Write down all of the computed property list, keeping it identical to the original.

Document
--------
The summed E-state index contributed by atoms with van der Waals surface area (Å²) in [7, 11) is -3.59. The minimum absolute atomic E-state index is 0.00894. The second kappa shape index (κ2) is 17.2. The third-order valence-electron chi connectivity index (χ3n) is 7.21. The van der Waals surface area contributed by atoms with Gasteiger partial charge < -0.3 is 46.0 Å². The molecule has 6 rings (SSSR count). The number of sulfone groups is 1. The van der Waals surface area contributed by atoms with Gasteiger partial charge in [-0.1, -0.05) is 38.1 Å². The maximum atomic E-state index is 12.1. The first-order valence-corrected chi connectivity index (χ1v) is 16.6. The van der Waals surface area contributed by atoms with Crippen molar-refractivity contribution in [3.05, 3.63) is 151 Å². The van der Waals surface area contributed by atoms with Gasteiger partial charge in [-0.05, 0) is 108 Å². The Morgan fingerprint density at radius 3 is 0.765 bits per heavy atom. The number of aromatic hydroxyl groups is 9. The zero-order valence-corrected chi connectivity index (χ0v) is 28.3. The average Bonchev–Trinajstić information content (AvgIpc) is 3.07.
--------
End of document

The summed E-state index contributed by atoms with van der Waals surface area (Å²) in [7, 11) is -3.59. The minimum absolute atomic E-state index is 0.00894. The second kappa shape index (κ2) is 17.2. The third-order valence-electron chi connectivity index (χ3n) is 7.21. The van der Waals surface area contributed by atoms with Gasteiger partial charge < -0.3 is 46.0 Å². The molecule has 6 rings (SSSR count). The number of sulfone groups is 1. The van der Waals surface area contributed by atoms with Gasteiger partial charge in [-0.1, -0.05) is 38.1 Å². The maximum atomic E-state index is 12.1. The first-order valence-corrected chi connectivity index (χ1v) is 16.6. The van der Waals surface area contributed by atoms with Crippen molar-refractivity contribution in [3.05, 3.63) is 151 Å². The van der Waals surface area contributed by atoms with Gasteiger partial charge in [-0.05, 0) is 108 Å². The Morgan fingerprint density at radius 3 is 0.765 bits per heavy atom. The number of aromatic hydroxyl groups is 9. The zero-order valence-corrected chi connectivity index (χ0v) is 28.3. The average Bonchev–Trinajstić information content (AvgIpc) is 3.07.